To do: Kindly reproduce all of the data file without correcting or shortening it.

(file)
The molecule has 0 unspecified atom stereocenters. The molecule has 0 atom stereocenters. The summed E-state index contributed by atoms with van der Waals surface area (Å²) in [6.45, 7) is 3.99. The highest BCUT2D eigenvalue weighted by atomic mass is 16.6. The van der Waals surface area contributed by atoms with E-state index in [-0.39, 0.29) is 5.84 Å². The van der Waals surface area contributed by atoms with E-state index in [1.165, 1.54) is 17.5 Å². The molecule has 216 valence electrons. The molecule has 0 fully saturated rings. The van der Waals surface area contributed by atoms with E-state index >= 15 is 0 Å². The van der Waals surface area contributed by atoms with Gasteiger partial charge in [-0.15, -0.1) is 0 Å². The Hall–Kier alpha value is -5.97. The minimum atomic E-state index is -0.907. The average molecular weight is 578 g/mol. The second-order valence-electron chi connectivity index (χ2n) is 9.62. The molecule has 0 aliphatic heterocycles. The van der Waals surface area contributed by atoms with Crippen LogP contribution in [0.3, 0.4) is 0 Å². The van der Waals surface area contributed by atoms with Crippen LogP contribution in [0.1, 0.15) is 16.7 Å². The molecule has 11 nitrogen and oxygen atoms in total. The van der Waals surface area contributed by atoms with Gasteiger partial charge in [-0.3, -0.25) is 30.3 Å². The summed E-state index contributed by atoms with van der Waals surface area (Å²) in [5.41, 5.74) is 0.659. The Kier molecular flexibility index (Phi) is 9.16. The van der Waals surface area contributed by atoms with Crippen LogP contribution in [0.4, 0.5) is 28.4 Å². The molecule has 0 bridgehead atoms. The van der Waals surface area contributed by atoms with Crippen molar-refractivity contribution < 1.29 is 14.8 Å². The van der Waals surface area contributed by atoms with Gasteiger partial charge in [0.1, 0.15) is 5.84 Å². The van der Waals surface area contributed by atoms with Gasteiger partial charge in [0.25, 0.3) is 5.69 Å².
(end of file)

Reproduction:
The molecule has 0 unspecified atom stereocenters. The molecule has 0 atom stereocenters. The summed E-state index contributed by atoms with van der Waals surface area (Å²) in [6.45, 7) is 3.99. The highest BCUT2D eigenvalue weighted by atomic mass is 16.6. The van der Waals surface area contributed by atoms with E-state index in [-0.39, 0.29) is 5.84 Å². The van der Waals surface area contributed by atoms with E-state index in [1.165, 1.54) is 17.5 Å². The molecule has 216 valence electrons. The molecule has 0 fully saturated rings. The van der Waals surface area contributed by atoms with E-state index >= 15 is 0 Å². The van der Waals surface area contributed by atoms with Gasteiger partial charge in [-0.15, -0.1) is 0 Å². The Hall–Kier alpha value is -5.97. The minimum atomic E-state index is -0.907. The average molecular weight is 578 g/mol. The second-order valence-electron chi connectivity index (χ2n) is 9.62. The molecule has 0 aliphatic heterocycles. The van der Waals surface area contributed by atoms with Crippen LogP contribution in [0.3, 0.4) is 0 Å². The van der Waals surface area contributed by atoms with Crippen LogP contribution in [0.1, 0.15) is 16.7 Å². The molecule has 11 nitrogen and oxygen atoms in total. The van der Waals surface area contributed by atoms with Gasteiger partial charge in [-0.3, -0.25) is 30.3 Å². The summed E-state index contributed by atoms with van der Waals surface area (Å²) in [5.41, 5.74) is 0.659. The Kier molecular flexibility index (Phi) is 9.16. The van der Waals surface area contributed by atoms with Crippen LogP contribution in [0.4, 0.5) is 28.4 Å². The molecule has 0 bridgehead atoms. The van der Waals surface area contributed by atoms with Crippen molar-refractivity contribution < 1.29 is 14.8 Å². The van der Waals surface area contributed by atoms with Gasteiger partial charge in [0.1, 0.15) is 5.84 Å². The van der Waals surface area contributed by atoms with Gasteiger partial charge in [0.25, 0.3) is 5.69 Å².